Fil-Am brothers sentenced to 3 years for gun trafficking

Lenn Almadin Thornhill
Fil-Am brothers sentenced to 3 years for gun trafficking
The brothers admit to selling military-style firearms, along with high-capacity magazines and weapons from the US to the Philippines

NEW YORK CITY, USA –  “I should have known better.” A tearful Rex Maralit, 46, reportedly said during his sentencing hearing on Friday, March 27, before United States Eastern District of New York Judge Allyne Ross. 

Rex, a former New York Police Department officer, and his brother, Wilfredo Maralit, 49, a Customs and Border Protection Officer assigned to Los Angeles International Airport for 9 years, were sentenced to 3 years in prison to be followed by 3 years of supervised release.  

The Maralit brothers pleaded guilty on June 12, 2014, on violating the Arms Export Control Act. They admitted to selling military-style firearms, along with high-capacity magazines and weapons accessories, from the US to the Philippines from 2009 to 2013. (READ: 3 accused in US-Philippine gun running conspiracy

According to Federal Prosecutors, the Maralit brothers bought weapons through US based dealers and sent them to their brother, Ariel, who found gun buyers in the Philippines.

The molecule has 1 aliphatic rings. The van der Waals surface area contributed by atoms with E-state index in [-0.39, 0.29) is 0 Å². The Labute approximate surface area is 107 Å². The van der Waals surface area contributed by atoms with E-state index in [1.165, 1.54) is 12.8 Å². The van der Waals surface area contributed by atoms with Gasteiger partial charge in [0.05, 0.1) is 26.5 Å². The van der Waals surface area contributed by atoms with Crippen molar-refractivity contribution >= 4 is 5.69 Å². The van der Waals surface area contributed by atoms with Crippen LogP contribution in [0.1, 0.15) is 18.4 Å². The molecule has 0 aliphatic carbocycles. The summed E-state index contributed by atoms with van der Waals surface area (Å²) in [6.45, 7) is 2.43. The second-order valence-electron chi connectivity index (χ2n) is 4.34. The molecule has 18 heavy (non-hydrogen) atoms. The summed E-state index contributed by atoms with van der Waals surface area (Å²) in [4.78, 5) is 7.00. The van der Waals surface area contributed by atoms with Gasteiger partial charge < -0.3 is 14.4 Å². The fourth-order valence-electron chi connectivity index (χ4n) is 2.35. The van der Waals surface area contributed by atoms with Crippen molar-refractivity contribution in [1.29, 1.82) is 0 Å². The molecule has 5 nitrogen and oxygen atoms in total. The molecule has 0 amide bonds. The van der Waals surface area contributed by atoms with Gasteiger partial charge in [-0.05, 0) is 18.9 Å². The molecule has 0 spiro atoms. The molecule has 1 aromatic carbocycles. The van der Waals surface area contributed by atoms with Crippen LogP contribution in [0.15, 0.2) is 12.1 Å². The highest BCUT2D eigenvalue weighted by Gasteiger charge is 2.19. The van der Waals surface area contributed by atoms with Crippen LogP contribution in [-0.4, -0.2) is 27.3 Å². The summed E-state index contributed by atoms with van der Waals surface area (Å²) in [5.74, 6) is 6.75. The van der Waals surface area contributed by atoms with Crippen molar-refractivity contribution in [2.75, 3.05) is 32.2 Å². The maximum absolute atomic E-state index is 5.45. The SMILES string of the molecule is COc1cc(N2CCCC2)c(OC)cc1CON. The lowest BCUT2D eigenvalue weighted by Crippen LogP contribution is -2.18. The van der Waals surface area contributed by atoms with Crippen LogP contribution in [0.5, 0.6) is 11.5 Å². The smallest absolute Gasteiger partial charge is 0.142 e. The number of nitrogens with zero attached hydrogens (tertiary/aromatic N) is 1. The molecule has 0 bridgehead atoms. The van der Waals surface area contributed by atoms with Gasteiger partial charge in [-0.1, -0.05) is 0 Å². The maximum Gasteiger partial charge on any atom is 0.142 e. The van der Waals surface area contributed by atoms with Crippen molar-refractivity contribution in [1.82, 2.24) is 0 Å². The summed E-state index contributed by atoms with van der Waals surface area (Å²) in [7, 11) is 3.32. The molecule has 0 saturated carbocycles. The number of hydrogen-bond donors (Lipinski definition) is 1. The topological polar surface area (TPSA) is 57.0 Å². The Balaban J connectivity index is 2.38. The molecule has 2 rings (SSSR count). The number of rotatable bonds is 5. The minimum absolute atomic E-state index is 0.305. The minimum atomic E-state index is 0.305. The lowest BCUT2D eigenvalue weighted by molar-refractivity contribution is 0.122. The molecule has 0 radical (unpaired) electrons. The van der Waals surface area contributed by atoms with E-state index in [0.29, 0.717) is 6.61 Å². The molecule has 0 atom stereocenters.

44-year-old Ariel lives in the Philippines and is considered a fugitive, according to Brooklyn US Attorney’s office.

Federal officers claim that in some cases, the Maralit brothers used their law enforcement credentials to obtain the high powered weapons, which included armor-piercing rifles and other assault weapons.

“Rather than upholding and enforcing the law as they had sworn to do,” US Attorney Loretta Lynch said in a statement when the Maralits were arrested in September 2013, “the brothers used their knowledge of the law to circumvent it, and sent dangerous weapons overseas without regard for the ultimate destination or targets.”

It is unclear when the investigations into the brothers actions began but according to an affidavit filed in support of their arrests, Special Agent Steven Goodman of the Homeland Security Investigations had been involved in case since February 2013.  

“I promise not to repeat my disgraceful conduct,” Rex reportedly said at his sentencing. He also said he became involved in the gun trade to make extra money for his family, and he planned to make the business legitimate.

A father of 3 from Lawrenceville, NJ, Rex was a police officer for 11 years and was fired from the NYPD when he pleaded guilty last year.

His brother Wilfredo reportedly asked for leniency since he did the least among his brothers.  

The brothers faced up to 5 years in prison for each charge, along with a fine of up to $250,000, according to prosecutors. But Judge Ross reportedly took into consideration the brothers’ genuine remorse and the fact that they had no previous criminal records.  

The Maralit brothers will start serving their sentences in May.  They may, however, still appeal their sentence. – 

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